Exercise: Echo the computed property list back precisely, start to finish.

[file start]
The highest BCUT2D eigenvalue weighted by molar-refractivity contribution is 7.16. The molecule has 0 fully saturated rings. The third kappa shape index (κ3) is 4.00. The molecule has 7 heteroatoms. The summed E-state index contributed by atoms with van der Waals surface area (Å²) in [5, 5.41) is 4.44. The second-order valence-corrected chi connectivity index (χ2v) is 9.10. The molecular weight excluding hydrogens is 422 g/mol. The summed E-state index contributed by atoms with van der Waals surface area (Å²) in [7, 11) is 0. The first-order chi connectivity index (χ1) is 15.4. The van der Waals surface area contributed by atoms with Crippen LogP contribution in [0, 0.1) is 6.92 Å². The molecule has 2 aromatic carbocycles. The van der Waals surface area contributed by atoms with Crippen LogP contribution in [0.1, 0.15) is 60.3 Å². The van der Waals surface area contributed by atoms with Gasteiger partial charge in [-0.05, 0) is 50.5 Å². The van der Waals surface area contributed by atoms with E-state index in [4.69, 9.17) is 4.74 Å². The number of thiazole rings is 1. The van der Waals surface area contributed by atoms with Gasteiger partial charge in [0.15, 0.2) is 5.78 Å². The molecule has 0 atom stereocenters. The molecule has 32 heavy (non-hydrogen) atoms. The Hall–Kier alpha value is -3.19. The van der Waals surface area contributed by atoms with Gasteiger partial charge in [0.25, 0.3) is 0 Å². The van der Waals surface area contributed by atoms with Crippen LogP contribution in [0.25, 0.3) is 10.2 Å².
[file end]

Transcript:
The highest BCUT2D eigenvalue weighted by molar-refractivity contribution is 7.16. The molecule has 0 fully saturated rings. The third kappa shape index (κ3) is 4.00. The molecule has 7 heteroatoms. The summed E-state index contributed by atoms with van der Waals surface area (Å²) in [5, 5.41) is 4.44. The second-order valence-corrected chi connectivity index (χ2v) is 9.10. The molecular weight excluding hydrogens is 422 g/mol. The summed E-state index contributed by atoms with van der Waals surface area (Å²) in [7, 11) is 0. The first-order chi connectivity index (χ1) is 15.4. The van der Waals surface area contributed by atoms with Crippen LogP contribution in [0, 0.1) is 6.92 Å². The molecule has 2 aromatic carbocycles. The van der Waals surface area contributed by atoms with Crippen LogP contribution in [0.1, 0.15) is 60.3 Å². The van der Waals surface area contributed by atoms with Gasteiger partial charge in [-0.05, 0) is 50.5 Å². The van der Waals surface area contributed by atoms with E-state index in [4.69, 9.17) is 4.74 Å². The number of thiazole rings is 1. The van der Waals surface area contributed by atoms with Gasteiger partial charge in [0.15, 0.2) is 5.78 Å². The molecule has 0 atom stereocenters. The molecule has 32 heavy (non-hydrogen) atoms. The Hall–Kier alpha value is -3.19. The van der Waals surface area contributed by atoms with Gasteiger partial charge in [0.25, 0.3) is 0 Å². The van der Waals surface area contributed by atoms with Crippen LogP contribution in [0.25, 0.3) is 10.2 Å².